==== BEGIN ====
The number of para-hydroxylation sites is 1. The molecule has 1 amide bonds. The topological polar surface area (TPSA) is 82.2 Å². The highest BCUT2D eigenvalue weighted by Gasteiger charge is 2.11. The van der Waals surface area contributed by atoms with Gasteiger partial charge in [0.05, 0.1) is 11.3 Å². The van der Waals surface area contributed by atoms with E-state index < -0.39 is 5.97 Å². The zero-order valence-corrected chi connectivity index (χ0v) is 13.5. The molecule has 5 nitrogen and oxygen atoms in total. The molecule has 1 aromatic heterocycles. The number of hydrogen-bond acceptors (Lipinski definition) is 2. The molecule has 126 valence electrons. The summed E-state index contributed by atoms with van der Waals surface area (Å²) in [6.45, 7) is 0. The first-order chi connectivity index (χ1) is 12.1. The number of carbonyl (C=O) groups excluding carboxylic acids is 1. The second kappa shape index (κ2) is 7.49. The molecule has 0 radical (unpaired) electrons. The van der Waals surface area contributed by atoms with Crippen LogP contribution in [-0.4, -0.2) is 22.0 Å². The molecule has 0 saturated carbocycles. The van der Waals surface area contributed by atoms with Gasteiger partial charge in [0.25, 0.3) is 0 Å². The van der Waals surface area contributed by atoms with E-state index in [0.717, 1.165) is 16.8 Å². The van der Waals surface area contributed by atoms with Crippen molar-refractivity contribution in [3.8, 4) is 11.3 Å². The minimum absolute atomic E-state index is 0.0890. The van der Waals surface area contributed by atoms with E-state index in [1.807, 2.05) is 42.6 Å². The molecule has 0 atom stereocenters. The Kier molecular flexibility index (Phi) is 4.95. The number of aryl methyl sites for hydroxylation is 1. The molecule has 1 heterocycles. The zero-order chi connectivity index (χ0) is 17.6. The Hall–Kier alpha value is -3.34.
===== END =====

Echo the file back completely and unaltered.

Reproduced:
The number of para-hydroxylation sites is 1. The molecule has 1 amide bonds. The topological polar surface area (TPSA) is 82.2 Å². The highest BCUT2D eigenvalue weighted by Gasteiger charge is 2.11. The van der Waals surface area contributed by atoms with Gasteiger partial charge in [0.05, 0.1) is 11.3 Å². The van der Waals surface area contributed by atoms with E-state index < -0.39 is 5.97 Å². The zero-order valence-corrected chi connectivity index (χ0v) is 13.5. The molecule has 5 nitrogen and oxygen atoms in total. The molecule has 1 aromatic heterocycles. The number of hydrogen-bond acceptors (Lipinski definition) is 2. The molecule has 126 valence electrons. The summed E-state index contributed by atoms with van der Waals surface area (Å²) in [6.45, 7) is 0. The first-order chi connectivity index (χ1) is 12.1. The number of carbonyl (C=O) groups excluding carboxylic acids is 1. The second kappa shape index (κ2) is 7.49. The molecule has 0 radical (unpaired) electrons. The van der Waals surface area contributed by atoms with Crippen LogP contribution in [-0.4, -0.2) is 22.0 Å². The molecule has 0 saturated carbocycles. The van der Waals surface area contributed by atoms with Gasteiger partial charge in [0.25, 0.3) is 0 Å². The van der Waals surface area contributed by atoms with E-state index in [0.717, 1.165) is 16.8 Å². The van der Waals surface area contributed by atoms with Crippen molar-refractivity contribution in [3.8, 4) is 11.3 Å². The minimum absolute atomic E-state index is 0.0890. The van der Waals surface area contributed by atoms with E-state index in [1.807, 2.05) is 42.6 Å². The molecule has 0 atom stereocenters. The Kier molecular flexibility index (Phi) is 4.95. The number of aryl methyl sites for hydroxylation is 1. The molecule has 1 heterocycles. The zero-order chi connectivity index (χ0) is 17.6. The Hall–Kier alpha value is -3.34.